Some readers will contend that we publish this non-precedential case for its prurient value but one of the most interesting topics in family law today is “Who has standing to bring a case?” And the opinion by Judge Victor Stabile in White v. Urban is noteworthy because it surveys law from other states.
That’s our excuse. Now, on to the sex and abuse. In late August 2021, Anthony Mark White brought an action under the Protection from Abuse law against Michael Urban. Michael is married to Traci but they have an “open” marriage. Traci invited Anthony into the relationship. By the time of the trial Traci had moved on from living with Michael and having sex with Anthony to living with Anthony. Consistent with the unpublished rules of open marriages, when Traci decided that she wanted to have sex with Anthony, she informed her husband and he consented. In this instance (Traci was involved with other men as well) her husband did express the desire to monitor the intimacy by listening to the extramarital sex on the phone. Curiously, Anthony and Michael did not have any substantive in person contact until the abuse proceedings began although they did speak by phone to arrange when Traci would be available for Anthony.
As one might suspect, this arrangement did not work out. By December, 2020 Traci indicated that she wanted to be with Anthony and Michael was now excluded from the planning and the assignations. Michael was not pleased with this, and he began to threaten Anthony. By August, Anthony decided he needed an order for protection under 23 Pa.C.S. 6101 et seq.
The threats, accompanied at various times by hockey sticks and garden rakes, were sufficient to merit a Protection from Abuse Order in the view of the trial court. The nettlesome issue was whether Anthony qualified for the protections. Section 6102 indicates that the law is intended to protect present and former spouses, “persons living as spouses, parents and children, persons related by consanguinity or affinity, current and former sexual partners or intimate partners or persons who share biological parenthood.”
Michael asserted that Anthony checked none of those statutory boxes. The trial court disagreed and entered a final PFA order in December, 2021. Michael appealed and we now have White v. Urban 394 EDA 2022 (November 22, 2022).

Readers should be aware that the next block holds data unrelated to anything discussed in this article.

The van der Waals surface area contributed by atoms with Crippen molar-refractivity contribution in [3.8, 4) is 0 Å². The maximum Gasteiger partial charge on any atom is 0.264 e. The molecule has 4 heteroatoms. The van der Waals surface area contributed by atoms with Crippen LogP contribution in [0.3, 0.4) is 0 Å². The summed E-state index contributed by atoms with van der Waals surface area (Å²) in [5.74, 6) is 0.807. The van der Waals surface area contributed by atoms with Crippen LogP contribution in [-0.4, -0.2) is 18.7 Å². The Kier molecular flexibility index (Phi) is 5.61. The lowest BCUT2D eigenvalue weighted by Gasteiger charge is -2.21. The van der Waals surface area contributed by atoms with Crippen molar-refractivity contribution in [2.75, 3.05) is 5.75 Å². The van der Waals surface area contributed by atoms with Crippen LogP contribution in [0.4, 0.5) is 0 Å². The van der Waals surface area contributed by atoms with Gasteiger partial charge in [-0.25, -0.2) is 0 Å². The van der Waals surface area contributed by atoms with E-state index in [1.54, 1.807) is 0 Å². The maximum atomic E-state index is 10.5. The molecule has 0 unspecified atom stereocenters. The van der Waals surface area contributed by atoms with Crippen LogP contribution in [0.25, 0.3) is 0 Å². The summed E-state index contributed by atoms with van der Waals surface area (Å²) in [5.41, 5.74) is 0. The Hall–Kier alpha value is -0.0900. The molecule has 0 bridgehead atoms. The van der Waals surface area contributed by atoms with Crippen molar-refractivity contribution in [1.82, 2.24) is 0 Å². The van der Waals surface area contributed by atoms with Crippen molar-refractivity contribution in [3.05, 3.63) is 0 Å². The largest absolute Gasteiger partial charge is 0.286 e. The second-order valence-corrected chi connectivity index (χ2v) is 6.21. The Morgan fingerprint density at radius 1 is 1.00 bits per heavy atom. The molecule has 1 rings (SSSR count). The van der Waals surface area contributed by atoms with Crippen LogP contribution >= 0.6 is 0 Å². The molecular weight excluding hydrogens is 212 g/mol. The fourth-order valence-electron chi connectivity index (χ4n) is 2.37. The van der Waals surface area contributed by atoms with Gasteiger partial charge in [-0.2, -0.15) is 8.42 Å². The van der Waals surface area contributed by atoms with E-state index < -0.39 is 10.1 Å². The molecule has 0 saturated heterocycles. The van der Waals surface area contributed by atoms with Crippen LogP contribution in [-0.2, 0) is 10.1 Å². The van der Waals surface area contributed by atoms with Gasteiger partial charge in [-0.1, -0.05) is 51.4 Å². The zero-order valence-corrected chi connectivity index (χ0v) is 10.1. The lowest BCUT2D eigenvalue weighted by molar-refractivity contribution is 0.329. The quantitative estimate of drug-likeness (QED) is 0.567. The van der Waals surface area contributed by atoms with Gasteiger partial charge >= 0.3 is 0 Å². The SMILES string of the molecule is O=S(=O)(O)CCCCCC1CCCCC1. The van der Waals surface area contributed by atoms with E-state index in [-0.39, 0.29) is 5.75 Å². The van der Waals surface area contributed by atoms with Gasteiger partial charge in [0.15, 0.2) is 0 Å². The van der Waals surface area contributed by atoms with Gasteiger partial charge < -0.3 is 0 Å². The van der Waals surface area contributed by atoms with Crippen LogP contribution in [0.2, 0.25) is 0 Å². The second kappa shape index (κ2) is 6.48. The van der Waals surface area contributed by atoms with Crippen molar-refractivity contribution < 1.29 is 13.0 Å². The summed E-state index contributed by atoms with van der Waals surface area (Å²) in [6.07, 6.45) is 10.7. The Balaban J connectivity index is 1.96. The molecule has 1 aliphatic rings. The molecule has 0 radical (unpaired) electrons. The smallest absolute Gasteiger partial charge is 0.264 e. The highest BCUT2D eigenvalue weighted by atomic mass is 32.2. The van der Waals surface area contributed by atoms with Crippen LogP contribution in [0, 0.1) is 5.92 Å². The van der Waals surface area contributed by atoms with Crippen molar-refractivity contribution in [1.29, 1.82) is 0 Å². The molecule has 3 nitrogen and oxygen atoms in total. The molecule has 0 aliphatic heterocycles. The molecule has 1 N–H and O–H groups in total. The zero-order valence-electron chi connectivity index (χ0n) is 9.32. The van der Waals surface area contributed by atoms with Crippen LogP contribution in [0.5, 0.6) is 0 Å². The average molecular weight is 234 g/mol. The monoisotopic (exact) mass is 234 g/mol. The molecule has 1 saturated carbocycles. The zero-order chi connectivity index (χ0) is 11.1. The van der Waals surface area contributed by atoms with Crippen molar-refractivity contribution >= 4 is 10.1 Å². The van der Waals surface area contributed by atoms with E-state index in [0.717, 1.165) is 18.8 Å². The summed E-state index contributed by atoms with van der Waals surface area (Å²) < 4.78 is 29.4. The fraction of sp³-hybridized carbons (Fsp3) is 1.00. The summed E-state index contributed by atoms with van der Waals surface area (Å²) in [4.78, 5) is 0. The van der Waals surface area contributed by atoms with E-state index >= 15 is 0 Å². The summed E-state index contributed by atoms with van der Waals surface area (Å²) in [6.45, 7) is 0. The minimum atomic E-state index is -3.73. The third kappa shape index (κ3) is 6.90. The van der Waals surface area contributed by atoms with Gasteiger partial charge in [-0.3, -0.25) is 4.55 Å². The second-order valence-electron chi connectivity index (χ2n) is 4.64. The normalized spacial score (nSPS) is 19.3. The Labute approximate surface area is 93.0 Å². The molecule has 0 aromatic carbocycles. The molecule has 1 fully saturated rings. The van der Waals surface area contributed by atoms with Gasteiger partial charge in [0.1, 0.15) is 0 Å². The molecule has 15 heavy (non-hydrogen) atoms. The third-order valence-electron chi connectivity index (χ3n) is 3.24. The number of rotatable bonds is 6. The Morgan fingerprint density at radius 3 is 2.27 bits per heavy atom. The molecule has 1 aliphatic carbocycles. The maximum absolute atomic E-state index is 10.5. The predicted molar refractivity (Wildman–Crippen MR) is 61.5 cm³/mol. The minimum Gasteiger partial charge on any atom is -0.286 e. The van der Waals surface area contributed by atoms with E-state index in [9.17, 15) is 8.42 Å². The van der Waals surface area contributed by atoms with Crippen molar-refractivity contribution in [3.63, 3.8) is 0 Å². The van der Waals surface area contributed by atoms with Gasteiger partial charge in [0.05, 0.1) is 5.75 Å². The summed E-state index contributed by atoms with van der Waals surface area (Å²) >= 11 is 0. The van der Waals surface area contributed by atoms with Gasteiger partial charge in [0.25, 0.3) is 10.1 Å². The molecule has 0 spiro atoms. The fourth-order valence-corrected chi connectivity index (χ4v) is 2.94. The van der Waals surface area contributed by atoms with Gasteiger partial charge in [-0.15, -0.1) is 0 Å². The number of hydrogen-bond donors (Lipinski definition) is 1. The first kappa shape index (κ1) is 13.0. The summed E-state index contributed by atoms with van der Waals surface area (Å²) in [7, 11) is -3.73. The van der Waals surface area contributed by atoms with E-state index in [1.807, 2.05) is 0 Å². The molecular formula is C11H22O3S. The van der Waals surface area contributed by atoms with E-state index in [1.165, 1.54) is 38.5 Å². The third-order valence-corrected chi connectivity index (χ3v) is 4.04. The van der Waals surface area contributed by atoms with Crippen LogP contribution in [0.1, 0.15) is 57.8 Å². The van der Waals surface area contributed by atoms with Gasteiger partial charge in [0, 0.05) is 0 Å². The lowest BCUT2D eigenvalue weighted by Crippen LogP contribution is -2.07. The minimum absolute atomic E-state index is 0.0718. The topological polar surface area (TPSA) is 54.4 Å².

The Superior Court found that Anthony did not qualify for protection. His only plausible claim of standing under Section 6102 was that he was a “former intimate partner” of a man he never really met except to greet at a New Years’ party all three attended. Yes, they did speak by phone, but those conversations seem to have been confined to arranging when Traci would be available for sex with Anthony. The Court notes that while Traci had intimate relationships with both her husband and Anthony, her linkage to both men did not create an intimate relationship between Michael and Anthony (intimacy by proxy?). Citing McCance v. McCance, 908 A.2d 905, 908 (Pa.Super. 2006) the appellate court found that the goal of the statute is to preserve household tranquility and there was no evidence that the threesome had ever occupied a household at the same time. The facts were contrasted with Evans v. Braun, 12 A.3d 395, a 2010 Superior Court opinion affirming relief where the threats were made by co-workers who had dated twice but otherwise not formed a relationship. The Stabile opinion in the instant case suggests that Evans v. Braun may have overreached the purpose of the statute and that there are other criminal statutes that would have been appropriate. Stabile found that unless Michael and Anthony had a romantic relationship there was no basis for relief and to grant such invites a broad range of bit characters to crowd the Protection from Abuse stage.
The order for relief was vacated. Curiously the court suggests that Traci would have standing to seek relief although there are no facts suggesting that Michael had threatened or harmed his wife. It’s a wild case with descriptions of sexual acts better left to adult magazines or websites. But it does add to the “body” of law addressing third party standing in family related matters.